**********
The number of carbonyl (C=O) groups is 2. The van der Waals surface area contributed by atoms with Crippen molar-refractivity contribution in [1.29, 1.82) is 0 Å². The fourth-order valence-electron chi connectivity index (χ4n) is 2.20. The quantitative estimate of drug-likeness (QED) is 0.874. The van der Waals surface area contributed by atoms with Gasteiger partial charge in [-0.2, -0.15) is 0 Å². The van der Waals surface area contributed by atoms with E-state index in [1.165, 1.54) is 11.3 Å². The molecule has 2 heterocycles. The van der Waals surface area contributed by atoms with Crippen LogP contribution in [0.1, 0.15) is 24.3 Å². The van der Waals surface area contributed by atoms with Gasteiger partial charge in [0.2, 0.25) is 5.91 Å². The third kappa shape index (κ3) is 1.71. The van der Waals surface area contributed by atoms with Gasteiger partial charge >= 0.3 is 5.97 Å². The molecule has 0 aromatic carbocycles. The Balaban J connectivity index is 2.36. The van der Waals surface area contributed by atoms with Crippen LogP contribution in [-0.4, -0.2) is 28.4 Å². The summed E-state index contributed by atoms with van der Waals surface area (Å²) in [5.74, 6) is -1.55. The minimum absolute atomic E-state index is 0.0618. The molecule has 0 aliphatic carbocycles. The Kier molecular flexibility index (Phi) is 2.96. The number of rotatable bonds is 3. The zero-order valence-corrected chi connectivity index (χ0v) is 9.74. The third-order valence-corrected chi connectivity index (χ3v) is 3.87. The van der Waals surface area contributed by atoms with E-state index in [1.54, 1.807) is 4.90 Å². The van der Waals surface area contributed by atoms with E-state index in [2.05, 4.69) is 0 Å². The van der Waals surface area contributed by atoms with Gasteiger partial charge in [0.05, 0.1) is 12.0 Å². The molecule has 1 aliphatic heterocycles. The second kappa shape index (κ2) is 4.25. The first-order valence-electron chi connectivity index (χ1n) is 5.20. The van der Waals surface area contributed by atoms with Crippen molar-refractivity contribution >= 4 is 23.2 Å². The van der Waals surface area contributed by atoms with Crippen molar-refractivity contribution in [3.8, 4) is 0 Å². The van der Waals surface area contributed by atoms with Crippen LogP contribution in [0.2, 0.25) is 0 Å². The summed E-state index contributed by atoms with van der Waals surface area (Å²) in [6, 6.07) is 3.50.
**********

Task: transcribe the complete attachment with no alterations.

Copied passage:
The number of carbonyl (C=O) groups is 2. The van der Waals surface area contributed by atoms with Crippen molar-refractivity contribution in [1.29, 1.82) is 0 Å². The fourth-order valence-electron chi connectivity index (χ4n) is 2.20. The quantitative estimate of drug-likeness (QED) is 0.874. The van der Waals surface area contributed by atoms with Gasteiger partial charge in [-0.2, -0.15) is 0 Å². The van der Waals surface area contributed by atoms with E-state index in [1.165, 1.54) is 11.3 Å². The molecule has 2 heterocycles. The van der Waals surface area contributed by atoms with Crippen LogP contribution in [0.1, 0.15) is 24.3 Å². The van der Waals surface area contributed by atoms with Gasteiger partial charge in [0.2, 0.25) is 5.91 Å². The third kappa shape index (κ3) is 1.71. The van der Waals surface area contributed by atoms with Gasteiger partial charge >= 0.3 is 5.97 Å². The molecule has 0 aromatic carbocycles. The Balaban J connectivity index is 2.36. The van der Waals surface area contributed by atoms with Crippen LogP contribution in [-0.4, -0.2) is 28.4 Å². The summed E-state index contributed by atoms with van der Waals surface area (Å²) in [5.74, 6) is -1.55. The minimum absolute atomic E-state index is 0.0618. The molecule has 0 aliphatic carbocycles. The Kier molecular flexibility index (Phi) is 2.96. The number of rotatable bonds is 3. The zero-order valence-corrected chi connectivity index (χ0v) is 9.74. The third-order valence-corrected chi connectivity index (χ3v) is 3.87. The van der Waals surface area contributed by atoms with E-state index in [1.54, 1.807) is 4.90 Å². The van der Waals surface area contributed by atoms with E-state index in [2.05, 4.69) is 0 Å². The van der Waals surface area contributed by atoms with Gasteiger partial charge in [0.05, 0.1) is 12.0 Å². The molecule has 1 aliphatic heterocycles. The second kappa shape index (κ2) is 4.25. The first-order valence-electron chi connectivity index (χ1n) is 5.20. The van der Waals surface area contributed by atoms with Crippen molar-refractivity contribution >= 4 is 23.2 Å². The van der Waals surface area contributed by atoms with Crippen molar-refractivity contribution in [3.8, 4) is 0 Å². The van der Waals surface area contributed by atoms with Crippen LogP contribution in [0.2, 0.25) is 0 Å². The summed E-state index contributed by atoms with van der Waals surface area (Å²) in [6, 6.07) is 3.50.